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Railroad snow sheds

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Now I did not know if the highway on which my wife and I were traveling between Walensberg and Durango was previously a railway snow shed, but it was impressive.  Having that in mind, I will repeat a portion of a book, which describes the construction and some information about their history as a quote:

 

These were impressive structures.  The beams were massive.  12 inches wide and 24 inches deep, and the walls soared 25 ft into the air, to allow the tall engine stacks to pass through.  (my comment: Possibly to eliminate some of the fumes and smoke for passenger comfort.)  In addition to covering the tracks, sheds were constructed to protect a number of stations as well as the homes of the station crews.

 

(my comment: Yes homes.)  Children grew up inside those great wooden caverns, playing in the strange dim light, while the wind outside tugged and whistled through cracks in the walls.   They also lived with the constant fear of fire.  Sparks from a locomotive stack some times set sections of the shed on fire, and it would  soon fill up with choking smoke.  To combat fires, railroad companies stationed men every mile or so with buckets of water.  (end of quote)

 

Now I am not able to 'copy' the picture of the actual timber structure, but it is in the shape of an inverted "U".  The walls of massive timbers, went up to meet timbers, which were angled to the horizontal overhead timbers.

 

The snow shed which we traveled through was of the highest point of the highway, and even was given a name, which I beleive is Wolf Creek Pass.  Off hand, I don't recall the actual structure, but it was still impressive.   However, I do believe that there were "cut outs" in periodic locations, so as to view the surrounding scenery.

 

Just believed that some member may find the information of interest, and even have them recall such a trip through areas which have the same "snow shed" features.

 

 

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I've ridden Amtrak trains through snow-sheds! They didn't seem so massive from inside a train.

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Those snow sheds were miles long.  Now, if I remember correctly,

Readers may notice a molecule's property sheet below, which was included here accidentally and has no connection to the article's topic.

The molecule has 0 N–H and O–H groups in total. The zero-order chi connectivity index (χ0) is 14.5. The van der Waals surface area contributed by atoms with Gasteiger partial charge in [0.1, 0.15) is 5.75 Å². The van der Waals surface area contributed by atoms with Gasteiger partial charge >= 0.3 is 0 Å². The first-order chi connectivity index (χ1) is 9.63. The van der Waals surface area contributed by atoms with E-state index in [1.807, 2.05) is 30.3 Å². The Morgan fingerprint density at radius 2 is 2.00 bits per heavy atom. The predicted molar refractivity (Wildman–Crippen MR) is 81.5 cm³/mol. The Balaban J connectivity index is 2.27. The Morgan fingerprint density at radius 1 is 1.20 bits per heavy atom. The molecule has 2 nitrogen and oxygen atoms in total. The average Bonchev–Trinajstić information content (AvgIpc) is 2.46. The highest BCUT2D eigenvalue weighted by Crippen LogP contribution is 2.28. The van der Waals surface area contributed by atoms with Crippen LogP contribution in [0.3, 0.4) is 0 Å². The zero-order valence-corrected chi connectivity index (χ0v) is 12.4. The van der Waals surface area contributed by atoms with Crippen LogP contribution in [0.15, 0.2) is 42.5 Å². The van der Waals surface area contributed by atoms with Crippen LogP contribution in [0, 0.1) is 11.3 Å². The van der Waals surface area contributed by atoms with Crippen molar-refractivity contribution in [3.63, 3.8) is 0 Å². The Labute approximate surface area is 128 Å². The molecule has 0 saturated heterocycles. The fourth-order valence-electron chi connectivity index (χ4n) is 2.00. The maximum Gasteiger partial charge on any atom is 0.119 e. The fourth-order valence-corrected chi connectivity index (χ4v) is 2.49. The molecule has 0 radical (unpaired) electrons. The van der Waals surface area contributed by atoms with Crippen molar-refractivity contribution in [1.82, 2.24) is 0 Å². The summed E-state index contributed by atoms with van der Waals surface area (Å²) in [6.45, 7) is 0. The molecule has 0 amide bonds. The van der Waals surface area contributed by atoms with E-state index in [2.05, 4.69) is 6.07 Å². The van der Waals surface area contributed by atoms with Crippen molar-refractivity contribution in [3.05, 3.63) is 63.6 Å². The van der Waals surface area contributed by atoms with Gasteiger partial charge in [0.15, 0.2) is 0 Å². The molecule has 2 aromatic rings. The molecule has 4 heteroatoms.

they only exist for a short distance at the top of wolf creek pass. 

That type of shed was used by a number of railroads and highways, for protecting highways and rail from avalanches. 

I have one near me in Washington state over highway 90.  I think it is still there. 

It could have been an old Milwaukee snow shed.  Now it is a walking trail except for a down bridge half way up the hill.

There is a trail from the down bridge into and up the side canyon.  then back down the canyon to the other end of the down bridge.

 

Milwaukee lost two passenger trains on their first line up North that came into Seattle from the East. 

Both trains were stopped side by side at the entrance to the long tunnel.  I think it was 14 miles long.

they were waiting for a major snow storm to stop so the plows could operate.

An electric loco was in the tunnel waiting to take the next train through, when the avalanche hit.

the two trains went to the bottom of the canyon with major loss of life.

The small station and all out-buildings were swept off of the narrow shelf as well. 

The shelf with 4 tracks was thought to be a safe waiting place. 

There was room for many trains to wait in the tunnel.

 

They could have left the steam locomotives outside, but maybe they needed steam heat for the cars.

Maybe you can't capture steam heat from the front of a steam loco.

I think I'll look this topic up to refresh my memory.

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